Object-Oriented Programming

by Haig. Average Reading Time: about 3 minutes.

Object Oriented Programming

Object Oriented Programming is a modern day programming paradigm, meaning that it is a fundamental style that suits the task of creating modern software. Most popular modern programming languages support OOP (Object Oriented Programming), and as a result understanding the fundamental concepts that define it within Processing can help in implementing it, by means of adapting your knowledge to suite any programming language that supports Object Oriented Programming.
Earlier we discussed that OOP can be contrasted with Procedural Programming if you consider that Procedural Programming is a style of programming where the program is tailored to suite the data as opposed to Object Oriented Programming which is more akin to a style of programming where the data is tailored to suite the program. To briefly recap on these concepts, typically when creating programs using the procedural programming paradigm we use the programming language’s built-in API features and associate the data we are representing in our program with the features that are defined by the developers of the language. The data that is associated with the API features is what we then use in our main program. This is in contrast to the object oriented programming paradigm where we define new types of data (called classes) to categorize and associate the data we are representing in our programs with the programming languages built-in API features. We then use instantiations of the classes called software objects in our main program.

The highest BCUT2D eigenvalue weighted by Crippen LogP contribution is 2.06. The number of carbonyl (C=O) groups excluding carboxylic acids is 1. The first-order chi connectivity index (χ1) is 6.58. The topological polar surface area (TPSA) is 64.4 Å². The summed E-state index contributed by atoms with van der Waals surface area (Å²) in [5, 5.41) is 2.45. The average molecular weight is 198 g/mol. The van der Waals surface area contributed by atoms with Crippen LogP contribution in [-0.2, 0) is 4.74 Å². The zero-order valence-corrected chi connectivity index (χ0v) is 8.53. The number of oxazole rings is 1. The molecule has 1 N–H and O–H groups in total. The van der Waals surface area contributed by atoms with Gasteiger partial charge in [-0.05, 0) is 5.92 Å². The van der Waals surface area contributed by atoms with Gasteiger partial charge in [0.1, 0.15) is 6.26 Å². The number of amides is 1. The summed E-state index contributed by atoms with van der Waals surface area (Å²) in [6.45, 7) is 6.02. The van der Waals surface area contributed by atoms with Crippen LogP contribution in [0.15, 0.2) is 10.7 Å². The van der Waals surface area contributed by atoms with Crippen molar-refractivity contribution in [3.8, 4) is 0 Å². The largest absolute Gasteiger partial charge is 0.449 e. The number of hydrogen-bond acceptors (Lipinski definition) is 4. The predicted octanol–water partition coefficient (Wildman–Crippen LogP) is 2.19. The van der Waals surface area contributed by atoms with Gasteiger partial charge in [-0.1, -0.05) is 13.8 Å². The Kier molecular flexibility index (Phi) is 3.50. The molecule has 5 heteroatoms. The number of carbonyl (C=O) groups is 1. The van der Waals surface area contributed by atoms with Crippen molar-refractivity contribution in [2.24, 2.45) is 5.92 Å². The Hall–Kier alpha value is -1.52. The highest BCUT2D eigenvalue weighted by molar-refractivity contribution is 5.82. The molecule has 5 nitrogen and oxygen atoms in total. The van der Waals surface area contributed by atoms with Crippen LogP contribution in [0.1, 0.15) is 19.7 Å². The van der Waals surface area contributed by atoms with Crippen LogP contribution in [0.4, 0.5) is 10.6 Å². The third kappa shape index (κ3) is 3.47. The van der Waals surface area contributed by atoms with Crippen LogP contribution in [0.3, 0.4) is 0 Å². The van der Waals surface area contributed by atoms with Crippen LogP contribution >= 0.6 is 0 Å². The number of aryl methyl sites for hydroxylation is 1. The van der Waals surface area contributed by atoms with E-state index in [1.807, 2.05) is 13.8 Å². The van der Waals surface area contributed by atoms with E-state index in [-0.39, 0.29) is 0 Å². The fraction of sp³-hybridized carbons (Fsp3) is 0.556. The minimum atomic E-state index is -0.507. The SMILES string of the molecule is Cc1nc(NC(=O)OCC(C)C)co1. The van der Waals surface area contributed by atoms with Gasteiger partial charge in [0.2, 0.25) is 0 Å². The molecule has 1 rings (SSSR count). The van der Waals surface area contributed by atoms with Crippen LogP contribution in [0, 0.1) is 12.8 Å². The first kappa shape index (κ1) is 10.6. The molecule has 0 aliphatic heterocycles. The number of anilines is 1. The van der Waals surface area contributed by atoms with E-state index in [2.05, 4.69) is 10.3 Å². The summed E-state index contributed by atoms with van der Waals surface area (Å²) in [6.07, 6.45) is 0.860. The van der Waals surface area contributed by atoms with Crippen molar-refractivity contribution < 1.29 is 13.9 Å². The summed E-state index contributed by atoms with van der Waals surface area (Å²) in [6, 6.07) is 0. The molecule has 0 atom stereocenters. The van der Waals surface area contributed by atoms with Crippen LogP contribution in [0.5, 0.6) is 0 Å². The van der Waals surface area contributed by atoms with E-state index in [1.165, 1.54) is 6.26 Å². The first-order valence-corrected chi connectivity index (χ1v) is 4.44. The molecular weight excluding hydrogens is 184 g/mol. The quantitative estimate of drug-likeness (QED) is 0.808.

From this description you can see that the results of both programming paradigms can eventually lead to the same thing, however the process of getting to that result is what distinguishes one programming paradigm from that of another.

A graphical representation of how OOP can contrast Procedural Programming

OOP as you are aware relies on classes, from which we instantiate objects. These objects are the reason why we refer to this programming paradigm as Object Oriented Programming, and emphasize the “Object” part. We have already been using classes that are a part of Processing’s API such as PImage from which we have instantiated object variables which we have given names, and those objects have inherited various properties and functions (called methods in OOP) from the classes from which they where instantiated. But what exactly is a class?

The concept of a class

A class is simply a body of code that, in a similar way to a function, exists independently of the main body of code from which it is referenced. However, a class does not only have a singular purpose like a function that checks the position of the mouse, or moves and image around in a specific way or has some other purpose that can be summarized by a singularly specific directive. A class can consist of many functions, which in the context of OOP we refer to as methods. These methods can be used like functions of your main program but with the inherited properties of the class from which it came. As a result you can think of a method as being a function of a class, that when used in your main program will, like a function, have a definition independent of the main program and also have properties that are specific to the class it was instantiated from.
The benefit of this is that when multiple objects are instantiated from a single class they all inherit the methods of that class, this allows you to use certain methods with one object and certain other methods with another object. Thereby creating relationships between those objects (and ultimately the data you are representing with you main program) with other data or API features in ways that would be very difficult or maybe not practically possible without OOP.

One class can result in many different branches.

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